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Work at Work

What is your theology of work? In his marvelous book God at Work, David Miller observes that “many people of faith live bifurcated lives, compartmentalizing their faith teachings apart from their workplace demands.”

Shortly after completing my M.Div, degree and accepting my job as Counselor at Redeemer Counseling Services in NYC, I was deeply challenged by a talk given by Catherine Leary Alsdorf, former CEO and pioneering leader of Redeemer’s Center for Faith and Work. She said, “You who are going into church work need to understand the different challenges people encounter in their work if you are going to help them understand how to live out the Gospel in their callings.”

If a businesswoman in your church asked, “Can you help me understand how to relate my career calling to God’s big story?,” how would you answer her?

Would your answer begin with God’s original purposes in creation, or would you simply go back to the Fall and talk to her about how to more effectively win her co-workers to Christ?

Work was instituted by God before, not after, the Fall.

It is grounded in God’s original purposes for creation. God’s original mandate was to “be fruitful and multiply and fill the earth and subdue it” (Gen. 1:28). Adam was placed in the Garden of Eden “to work it and to keep it” (Gen. 2:15). As Keller observes, “God made the world to need work. He made it such that even he had to work for it to become what he designed it to be, to bring forth all its riches and potential.”

God calls humanity to now continue to form and fill the world that He made. Creation was infused with an inbuilt potential that was meant to be “harvested.” The differentiation of labor into various “callings” through which individuals would contribute to the flourishing of the human community, was part of God’s purpose in creating. Gardening is the original template for understanding all work. It involves creatively developing the raw material of God’s world to bring about human flourishing.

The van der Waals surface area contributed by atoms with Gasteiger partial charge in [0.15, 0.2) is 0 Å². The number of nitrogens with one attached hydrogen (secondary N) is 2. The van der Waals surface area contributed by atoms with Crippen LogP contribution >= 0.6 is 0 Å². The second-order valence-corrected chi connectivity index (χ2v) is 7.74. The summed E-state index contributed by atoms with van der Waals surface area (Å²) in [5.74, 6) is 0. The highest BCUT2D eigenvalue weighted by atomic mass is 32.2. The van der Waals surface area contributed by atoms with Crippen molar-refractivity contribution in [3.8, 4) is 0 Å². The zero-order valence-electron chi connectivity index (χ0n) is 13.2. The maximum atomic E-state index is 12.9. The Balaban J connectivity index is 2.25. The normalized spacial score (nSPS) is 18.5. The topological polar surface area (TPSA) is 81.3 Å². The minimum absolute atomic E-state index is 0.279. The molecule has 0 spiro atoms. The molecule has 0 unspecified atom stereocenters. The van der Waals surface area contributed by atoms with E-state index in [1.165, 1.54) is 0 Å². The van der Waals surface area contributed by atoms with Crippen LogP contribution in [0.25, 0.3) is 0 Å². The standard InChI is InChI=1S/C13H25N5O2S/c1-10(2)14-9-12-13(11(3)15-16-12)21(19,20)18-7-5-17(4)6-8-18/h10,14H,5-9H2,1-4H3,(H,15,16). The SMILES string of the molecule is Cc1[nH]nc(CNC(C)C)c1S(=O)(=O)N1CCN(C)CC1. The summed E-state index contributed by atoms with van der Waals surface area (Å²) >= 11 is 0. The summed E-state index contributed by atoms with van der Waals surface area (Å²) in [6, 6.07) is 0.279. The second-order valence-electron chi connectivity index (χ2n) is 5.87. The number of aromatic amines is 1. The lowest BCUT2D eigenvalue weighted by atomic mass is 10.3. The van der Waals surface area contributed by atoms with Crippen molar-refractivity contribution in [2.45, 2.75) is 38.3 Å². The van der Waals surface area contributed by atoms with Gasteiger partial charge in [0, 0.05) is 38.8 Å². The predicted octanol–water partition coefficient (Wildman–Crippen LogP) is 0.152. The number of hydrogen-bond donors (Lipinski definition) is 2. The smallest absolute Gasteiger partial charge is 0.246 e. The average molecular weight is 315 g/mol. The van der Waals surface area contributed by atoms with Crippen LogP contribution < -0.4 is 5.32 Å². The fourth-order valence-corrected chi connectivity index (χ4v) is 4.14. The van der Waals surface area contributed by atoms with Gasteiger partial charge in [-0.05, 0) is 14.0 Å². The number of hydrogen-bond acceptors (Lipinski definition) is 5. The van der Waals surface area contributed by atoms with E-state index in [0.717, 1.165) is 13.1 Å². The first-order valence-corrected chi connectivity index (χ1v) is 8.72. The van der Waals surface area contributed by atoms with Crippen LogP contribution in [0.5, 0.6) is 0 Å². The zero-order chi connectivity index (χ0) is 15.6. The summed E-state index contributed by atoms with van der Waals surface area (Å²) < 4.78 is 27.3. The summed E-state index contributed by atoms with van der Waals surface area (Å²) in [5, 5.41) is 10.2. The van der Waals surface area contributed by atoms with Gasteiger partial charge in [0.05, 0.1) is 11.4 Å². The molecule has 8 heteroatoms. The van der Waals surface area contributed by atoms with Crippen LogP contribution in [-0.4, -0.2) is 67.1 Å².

Work is good

The musician takes the raw material of sound “and rearranges it into something beautiful and thrilling that brings meaning to life.” What about the person in business?

While speaking to a group of people in business, Richard Mouw observed that God is the master “creator/investor who made the world for all kind of creativity. He urged his listeners to think of God as an investment banker who leveraged his resources to create a whole new world of life. In the same way, what if you see a human need not being met, you see a talent or resource that can meet that need, and you then invest your resources – at your risk and cost – so that the need is met and the result is new jobs, new products, and better quality of life? What you are doing, Mouw concluded, is actually God-like.”

Creation is where we must begin if we are to help our people bring fresh vision into their work. In a future blog post, we will reflect on the implications of the Fall and for relating our work more fully to the mission of God.

About the Author

Jeffrey Monk

Jeffrey Monk

Jeffrey J. Monk serves on the adjunct faculty in New Testament, bringing a unique combination of scholarship and practical experience, including as a pastoral counselor. He is a Ph.D. Candidate at Westminster Theological Seminary, and has been a counselor at Redeemer Counseling Services in NYC since 2007. Jeffrey is a teaching assistant to Dr. William Edgar in Cultural Apologetics at Westminster Theological Seminary where he has taught both NT Greek and Biblical Theology II. He is a contributor to the Baker Illustrated Bible Dictionary ed. by Tremper Longman III.

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